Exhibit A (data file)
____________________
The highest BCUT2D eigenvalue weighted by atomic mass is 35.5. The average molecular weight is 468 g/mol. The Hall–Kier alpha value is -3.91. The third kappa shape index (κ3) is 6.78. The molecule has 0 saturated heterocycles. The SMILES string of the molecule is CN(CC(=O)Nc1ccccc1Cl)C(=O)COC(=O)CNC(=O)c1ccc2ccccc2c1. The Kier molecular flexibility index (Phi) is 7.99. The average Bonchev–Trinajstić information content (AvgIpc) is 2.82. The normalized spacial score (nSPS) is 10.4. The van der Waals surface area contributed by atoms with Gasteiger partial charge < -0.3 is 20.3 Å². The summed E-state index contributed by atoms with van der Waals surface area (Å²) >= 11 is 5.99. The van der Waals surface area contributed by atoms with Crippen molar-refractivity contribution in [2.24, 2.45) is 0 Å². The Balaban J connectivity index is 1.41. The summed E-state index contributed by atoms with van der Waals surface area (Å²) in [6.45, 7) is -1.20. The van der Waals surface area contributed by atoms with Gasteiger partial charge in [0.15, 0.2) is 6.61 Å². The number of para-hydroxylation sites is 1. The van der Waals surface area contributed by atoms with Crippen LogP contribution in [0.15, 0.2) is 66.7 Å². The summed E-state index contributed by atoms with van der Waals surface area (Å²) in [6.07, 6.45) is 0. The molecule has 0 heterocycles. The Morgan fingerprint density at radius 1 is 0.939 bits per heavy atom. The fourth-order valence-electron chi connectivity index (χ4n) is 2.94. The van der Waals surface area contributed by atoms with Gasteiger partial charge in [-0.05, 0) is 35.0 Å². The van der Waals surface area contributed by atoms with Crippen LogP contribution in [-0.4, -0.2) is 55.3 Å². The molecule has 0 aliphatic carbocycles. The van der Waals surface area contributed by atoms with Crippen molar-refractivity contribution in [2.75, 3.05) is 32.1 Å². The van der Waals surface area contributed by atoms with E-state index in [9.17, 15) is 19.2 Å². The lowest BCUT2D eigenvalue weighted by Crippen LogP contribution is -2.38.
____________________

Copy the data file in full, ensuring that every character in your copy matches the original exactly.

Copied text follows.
The highest BCUT2D eigenvalue weighted by atomic mass is 35.5. The average molecular weight is 468 g/mol. The Hall–Kier alpha value is -3.91. The third kappa shape index (κ3) is 6.78. The molecule has 0 saturated heterocycles. The SMILES string of the molecule is CN(CC(=O)Nc1ccccc1Cl)C(=O)COC(=O)CNC(=O)c1ccc2ccccc2c1. The Kier molecular flexibility index (Phi) is 7.99. The average Bonchev–Trinajstić information content (AvgIpc) is 2.82. The normalized spacial score (nSPS) is 10.4. The van der Waals surface area contributed by atoms with Gasteiger partial charge < -0.3 is 20.3 Å². The summed E-state index contributed by atoms with van der Waals surface area (Å²) >= 11 is 5.99. The van der Waals surface area contributed by atoms with Crippen molar-refractivity contribution in [2.24, 2.45) is 0 Å². The Balaban J connectivity index is 1.41. The summed E-state index contributed by atoms with van der Waals surface area (Å²) in [6.45, 7) is -1.20. The van der Waals surface area contributed by atoms with Gasteiger partial charge in [0.15, 0.2) is 6.61 Å². The number of para-hydroxylation sites is 1. The van der Waals surface area contributed by atoms with Crippen LogP contribution in [0.15, 0.2) is 66.7 Å². The summed E-state index contributed by atoms with van der Waals surface area (Å²) in [6.07, 6.45) is 0. The molecule has 0 heterocycles. The Morgan fingerprint density at radius 1 is 0.939 bits per heavy atom. The fourth-order valence-electron chi connectivity index (χ4n) is 2.94. The van der Waals surface area contributed by atoms with Gasteiger partial charge in [-0.05, 0) is 35.0 Å². The van der Waals surface area contributed by atoms with Crippen LogP contribution in [-0.4, -0.2) is 55.3 Å². The molecule has 0 aliphatic carbocycles. The van der Waals surface area contributed by atoms with Crippen molar-refractivity contribution in [2.75, 3.05) is 32.1 Å². The van der Waals surface area contributed by atoms with E-state index in [9.17, 15) is 19.2 Å². The lowest BCUT2D eigenvalue weighted by Crippen LogP contribution is -2.38.